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Tony Wright: That is a most interesting and revealing intervention. It is best answered by a short extract from the first report of the Committee on Standards in Public Life, published in 1995. In the section on Members of Parliament, paragraph 13 states:

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Paragraph 15 states:

We are not talking about a small handful.

Mr. Robathan: The hon. Gentleman quotes accurately from the first report of the Nolan committee. However, he will admit that, after we take away Ministers, there were about 230 Conservative Members in the previous Parliament. I was one and I did not have any consultancies, and many of my hon. Friends did not, either. Out of the 389 Members of Parliament mentioned, quite a few--at least 150 and possibly more--were from parties other than the Conservative party. Indeed, most of them were from the Labour party, and I make that point in a spirit of bipartisanship.

Tony Wright: That is a nice try, but it is simply not true. The figures are entirely clear. I do not make my point in a churlish or ungenerous spirit, because it is a matter of historical record that the previous Parliament, I am afraid, was contaminated by the behaviour of large numbers of Conservative Members of Parliament. We ought to put that point on the record, but we should put it behind us. Thank goodness, the Neill committee was set up to do something about the problem and, thank goodness, it managed to do things that the House had failed to do over many years.

Paragraph 49 of the first report of the Nolan committee sums up the position. It states:

Mr. Bercow: I am a little worried by the hon. Gentleman's propensity to smear or, at least, to seek to smear. Will he, therefore, tell the House how many of the people to whom he has just referred were found to be guilty of wrongdoing?

Tony Wright: I am surprised when hon. Members ask such questions, because they are almost an invitation to go through the whole wretched roll call again. I am more than happy to do that. I have the roll call with me, but I assure the hon. Gentleman that going through it would embarrass him far more than it would detain me. In a spirit of generosity towards him, I do not think that it would be helpful to do that. However, I am sure that I have friends here who would be more than happy to toss names into the pot and to remind the House of these great episodes of the past.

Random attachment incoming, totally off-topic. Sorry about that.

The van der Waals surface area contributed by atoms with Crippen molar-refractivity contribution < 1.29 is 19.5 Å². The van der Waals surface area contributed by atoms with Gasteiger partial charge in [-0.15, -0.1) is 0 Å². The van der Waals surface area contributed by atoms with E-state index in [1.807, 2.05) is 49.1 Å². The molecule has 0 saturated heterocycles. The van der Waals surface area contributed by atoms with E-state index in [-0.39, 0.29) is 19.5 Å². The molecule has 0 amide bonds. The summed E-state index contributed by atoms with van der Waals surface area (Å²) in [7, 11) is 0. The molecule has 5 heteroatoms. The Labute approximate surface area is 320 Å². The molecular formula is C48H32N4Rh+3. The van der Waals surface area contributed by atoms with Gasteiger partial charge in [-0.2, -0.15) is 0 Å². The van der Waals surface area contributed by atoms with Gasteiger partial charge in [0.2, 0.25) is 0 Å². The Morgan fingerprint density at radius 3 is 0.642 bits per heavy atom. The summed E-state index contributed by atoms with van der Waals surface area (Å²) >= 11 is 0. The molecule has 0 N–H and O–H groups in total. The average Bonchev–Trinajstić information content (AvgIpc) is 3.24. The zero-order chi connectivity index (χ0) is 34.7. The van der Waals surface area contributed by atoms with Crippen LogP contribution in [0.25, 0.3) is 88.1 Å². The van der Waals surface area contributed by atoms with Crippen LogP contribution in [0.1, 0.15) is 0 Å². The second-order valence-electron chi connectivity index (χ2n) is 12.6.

I am perplexed by the Opposition's approach to this issue. Why on earth do they want to return to the issue of the Committee on Standards in Public Life? Every time that they return to the issue, it revives all these blessed memories. It tells the British public again why the committee was set up in the first place and what its history is.

Even more, I cannot understand why the Conservative party wanted to ennoble the wretched Ashcroft. All that it did was revive the same memories. Why, having spent

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years trying to bury that history, do Conservative Members want to resurrect it by such an outrageous act? It brings back all the memories of why on key issues, such as party funding, the previous Government resolutely refused--despite being asked many times--to refer the issue of party funding to the Committee on Standards in Public Life. They would not do it, because they were dreadfully embarrassed about the secrecy surrounding the Conservative party's accounts and the fact that it was funded by a small number of individuals, most of whom were based abroad. Therefore, we were not able to have the type of public scrutiny that we should have had. It took this Government to refer the issue of party funding to the Committee on Standards in Public Life and to proceed with detailed legislation following from that inquiry.

Dr. Julian Lewis: If the hon. Gentleman will not give us a number, will he not tell us whether he is trying to suggest that the many people who held consultancies were all guilty of wrongdoing? If he is not trying to suggest that, what was the point of his saying what he said? He seems to think that the previous Government included people who were guilty of wrongdoing and that they were manifestly punished at the polls by being ejected from office in such large numbers. However, if he thinks that that will stop the present Opposition from holding this Government to account, he has got another think coming. We will expose their wrongdoing as rigorously as though there had never been the problems for which most of us were not responsible in the past.